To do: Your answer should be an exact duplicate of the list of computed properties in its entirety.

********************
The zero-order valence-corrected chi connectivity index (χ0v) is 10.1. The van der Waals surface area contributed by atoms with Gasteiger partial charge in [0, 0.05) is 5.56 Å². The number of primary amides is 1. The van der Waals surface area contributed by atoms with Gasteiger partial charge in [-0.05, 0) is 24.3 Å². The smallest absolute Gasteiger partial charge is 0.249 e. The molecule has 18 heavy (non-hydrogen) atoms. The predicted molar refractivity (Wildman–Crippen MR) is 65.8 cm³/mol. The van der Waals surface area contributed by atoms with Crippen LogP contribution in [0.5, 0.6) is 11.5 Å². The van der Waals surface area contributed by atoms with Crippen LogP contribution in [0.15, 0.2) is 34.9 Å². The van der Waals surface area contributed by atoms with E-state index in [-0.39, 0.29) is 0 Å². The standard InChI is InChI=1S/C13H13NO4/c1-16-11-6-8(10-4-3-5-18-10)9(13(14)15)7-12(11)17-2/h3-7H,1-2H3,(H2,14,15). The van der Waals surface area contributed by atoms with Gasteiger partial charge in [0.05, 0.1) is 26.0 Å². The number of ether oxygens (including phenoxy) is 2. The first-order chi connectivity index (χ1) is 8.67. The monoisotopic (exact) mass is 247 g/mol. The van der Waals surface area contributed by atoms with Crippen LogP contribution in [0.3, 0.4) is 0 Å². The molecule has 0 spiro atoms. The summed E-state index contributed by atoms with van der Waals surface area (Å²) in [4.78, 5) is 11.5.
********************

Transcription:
The zero-order valence-corrected chi connectivity index (χ0v) is 10.1. The van der Waals surface area contributed by atoms with Gasteiger partial charge in [0, 0.05) is 5.56 Å². The number of primary amides is 1. The van der Waals surface area contributed by atoms with Gasteiger partial charge in [-0.05, 0) is 24.3 Å². The smallest absolute Gasteiger partial charge is 0.249 e. The molecule has 18 heavy (non-hydrogen) atoms. The predicted molar refractivity (Wildman–Crippen MR) is 65.8 cm³/mol. The van der Waals surface area contributed by atoms with Crippen LogP contribution in [0.5, 0.6) is 11.5 Å². The van der Waals surface area contributed by atoms with Crippen LogP contribution in [0.15, 0.2) is 34.9 Å². The van der Waals surface area contributed by atoms with E-state index in [-0.39, 0.29) is 0 Å². The standard InChI is InChI=1S/C13H13NO4/c1-16-11-6-8(10-4-3-5-18-10)9(13(14)15)7-12(11)17-2/h3-7H,1-2H3,(H2,14,15). The van der Waals surface area contributed by atoms with Gasteiger partial charge in [0.05, 0.1) is 26.0 Å². The number of ether oxygens (including phenoxy) is 2. The first-order chi connectivity index (χ1) is 8.67. The monoisotopic (exact) mass is 247 g/mol. The van der Waals surface area contributed by atoms with Crippen LogP contribution in [0.3, 0.4) is 0 Å². The molecule has 0 spiro atoms. The summed E-state index contributed by atoms with van der Waals surface area (Å²) in [4.78, 5) is 11.5.